Through the Civil War (1642 to 1651), King's Lynn in fact fought on both sides, initially it endorsed parliament, but after swapped allegiance and ended up being seized by the Parliamentarians when it was under seige for several weeks. During the next two centuries King's Lynn's significance as a port decreased following the downturn of the wool exporting industry, whilst it did still continue exporting grain and importing iron, timber and pitch to a lesser degree. It was simultaneously impacted by the expansion of west coast ports like Liverpool, which boomed after the discovery of the Americas.

The Lattice House Inn, King's Lynn - - 1589499There was clearly still a good sized local and coastal business to keep the port alive through these times and soon the town prospered once again with increasing shipments of wine arriving from Spain, France and Portugal. In addition the shipment of agricultural produce grew after the draining of the fens in the 17th C, it also started a crucial shipbuilding industry. The railway line arrived in the town in eighteen forty seven, sending more prosperity, trade and visitors to the area. The population of the town expanded considerably during the nineteen sixties since it became a London overflow town.

Kings Lynn can be reached by way of the A149, the A10 or the A17, it is about thirty eight miles from Norwich and 94 miles from Central London. It might also be arrived at by rail, the most handy airport to King's Lynn is Norwich (driving distance - 46 miles) a drive of about an hour.

A selection of Kings Lynn streets and roads: Harewood Parade, Litcham Close, St Thomas's Lane, Butterwick, Roman Way, Northcote, Low Road, Chilvers Place, Chestnut Close, Old Rectory Close, Bellamys Lane, New Road, Lugden Hill, Glebe Estate, Windsor Road, Old School Court, Lansdowne Close, Council Houses, Jubilee Drive, Hiltons Lane, Back Lane, St Marys Terrace, Gravel Hill Lane, Stody Drive, Limehouse Drove, Providence Street, Smithy Close, Mill Road, Pleasant Court, Sydney Terrace, Nursery Close, Tennyson Road, Websters Yard, Broad Street, Aickmans Yard, Jubilee Court, Methwold Road, The Warren, Sandover Close, Cotts Lane, Iveagh Close, Petygards, Saw Mill Cottages, Field Lane, Five Lanes End, Green Marsh Road, Renowood Close, Manor Close, Margaret Rose Close, Orchard Caravan Site, Overy Road.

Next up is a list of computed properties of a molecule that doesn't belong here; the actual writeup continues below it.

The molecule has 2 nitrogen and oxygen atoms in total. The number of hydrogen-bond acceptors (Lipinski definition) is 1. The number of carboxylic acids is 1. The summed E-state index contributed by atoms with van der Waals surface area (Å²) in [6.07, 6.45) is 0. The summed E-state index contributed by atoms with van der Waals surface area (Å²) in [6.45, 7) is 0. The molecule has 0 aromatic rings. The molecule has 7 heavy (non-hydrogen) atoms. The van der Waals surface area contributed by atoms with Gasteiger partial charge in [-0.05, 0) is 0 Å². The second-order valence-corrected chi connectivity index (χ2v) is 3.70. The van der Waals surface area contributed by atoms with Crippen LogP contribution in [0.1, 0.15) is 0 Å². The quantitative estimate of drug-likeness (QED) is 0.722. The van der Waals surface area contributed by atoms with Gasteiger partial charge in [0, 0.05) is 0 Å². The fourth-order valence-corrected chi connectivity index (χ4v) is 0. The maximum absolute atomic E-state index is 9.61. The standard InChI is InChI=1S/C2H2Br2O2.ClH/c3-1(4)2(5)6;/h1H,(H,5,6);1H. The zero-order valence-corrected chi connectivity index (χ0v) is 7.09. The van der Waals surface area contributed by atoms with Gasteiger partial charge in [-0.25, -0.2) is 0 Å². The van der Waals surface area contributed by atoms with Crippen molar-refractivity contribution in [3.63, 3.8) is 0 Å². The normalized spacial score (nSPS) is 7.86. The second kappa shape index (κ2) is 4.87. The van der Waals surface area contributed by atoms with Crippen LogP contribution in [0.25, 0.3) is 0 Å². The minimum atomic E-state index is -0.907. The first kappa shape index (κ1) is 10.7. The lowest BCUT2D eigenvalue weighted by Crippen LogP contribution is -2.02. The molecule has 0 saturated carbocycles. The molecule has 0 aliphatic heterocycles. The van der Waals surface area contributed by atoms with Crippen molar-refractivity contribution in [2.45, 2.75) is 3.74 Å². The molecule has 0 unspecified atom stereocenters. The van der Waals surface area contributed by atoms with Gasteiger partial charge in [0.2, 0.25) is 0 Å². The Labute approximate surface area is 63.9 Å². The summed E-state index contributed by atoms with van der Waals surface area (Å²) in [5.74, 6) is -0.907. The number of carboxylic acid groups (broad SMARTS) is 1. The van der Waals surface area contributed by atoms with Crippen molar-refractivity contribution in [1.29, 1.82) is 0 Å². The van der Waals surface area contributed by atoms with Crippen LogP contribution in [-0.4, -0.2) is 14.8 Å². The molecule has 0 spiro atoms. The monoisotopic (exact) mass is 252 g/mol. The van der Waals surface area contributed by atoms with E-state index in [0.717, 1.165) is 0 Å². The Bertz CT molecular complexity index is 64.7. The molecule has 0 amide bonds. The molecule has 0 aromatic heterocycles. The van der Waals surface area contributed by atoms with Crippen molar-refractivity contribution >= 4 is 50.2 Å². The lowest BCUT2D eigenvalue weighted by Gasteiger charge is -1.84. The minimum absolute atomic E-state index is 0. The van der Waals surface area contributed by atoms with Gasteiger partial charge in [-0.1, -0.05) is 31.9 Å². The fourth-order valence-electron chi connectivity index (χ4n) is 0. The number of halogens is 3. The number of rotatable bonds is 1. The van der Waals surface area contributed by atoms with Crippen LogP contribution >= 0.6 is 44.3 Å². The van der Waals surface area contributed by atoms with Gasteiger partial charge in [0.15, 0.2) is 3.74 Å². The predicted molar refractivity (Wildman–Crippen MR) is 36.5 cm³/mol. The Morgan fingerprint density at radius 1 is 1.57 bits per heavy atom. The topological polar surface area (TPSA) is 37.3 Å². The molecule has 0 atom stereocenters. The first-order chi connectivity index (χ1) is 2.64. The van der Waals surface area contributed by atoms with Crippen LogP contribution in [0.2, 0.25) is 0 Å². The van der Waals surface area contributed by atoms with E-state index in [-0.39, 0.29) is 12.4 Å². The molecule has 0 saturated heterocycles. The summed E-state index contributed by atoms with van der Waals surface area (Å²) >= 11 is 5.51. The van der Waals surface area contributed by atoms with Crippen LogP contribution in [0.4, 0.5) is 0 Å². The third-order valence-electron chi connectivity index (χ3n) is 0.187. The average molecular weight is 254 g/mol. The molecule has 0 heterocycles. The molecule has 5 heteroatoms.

Attractions, places of interest, things to do and places to visit in and around Kings Lynn: Castle Rising Castle, Pigeons Farm, Trinity Guildhall, Swimming at Oasis Leisure, Scalextric Racing, Castle Acre Priory, Thorney Heritage Museum, Snettisham Beach, Fuzzy Eds, Skylark Maize Maze and Funyard, Planet Zoom, Fossils Galore, Castle Acre Castle, Lincolnshire", Paint Pots, East Winch Common, Jurassic Golf, Oasis Leisure Centre Hunstanton, Fun Farm, Norfolk Lavender, Play Stop, Wisbech Museum, Bircham Windmill, Snettisham Park, King's Lynn Library, Hunstanton Sea Life Sanctuary, Walsingham Treasure Trail, Boston Bowl, Stubborn Sands, Bowl 2 Day, Sandringham House.

For your stay in Kings Lynn and the East of England you can possibly book B&B and hotels at inexpensive rates by utilizing the hotels quote form featured on the right hand side of this web page.

You'll learn much more with regards to the town and region by looking to this web site: Kings Lynn.

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Must Watch Video - Step Back in Time and See King's Lynn 1940's to 1970's

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The above info could also be helpful for adjacent villages and parishes like : Clenchwarden, Middleton, Runcton Holme, West Lynn, Sutton Bridge, Saddle Bow, Bawsey, Hunstanton, Babingley, Heacham, Ingoldisthorpe, West Winch, North Runcton, Long Sutton, Setchey, Castle Rising, North Wootton, Gayton, Tottenhill Row, Watlington, Hillington, Tottenhill, Gaywood, East Winch, Lutton, Dersingham, Wiggenhall St Peter, West Newton, Fair Green, Sandringham, Terrington St Clement, West Bilney, Leziate, Snettisham, Downham Market, Ashwicken, South Wootton, Tower End, Walpole Cross Keys, Tilney All Saints . MAP - LATEST WEATHER

In the event that you really enjoyed this guide and information to the Norfolk town of Kings Lynn, then you may also find several of our alternative town and resort guides useful, such as our website about Wymondham in East Anglia, or perhaps even the website about Maidenhead (Berks). To search these web sites, you may just click on the applicable town name. We hope to see you back again in the near future. Different towns to see in East Anglia include Swaffham, Wymondham and Heacham.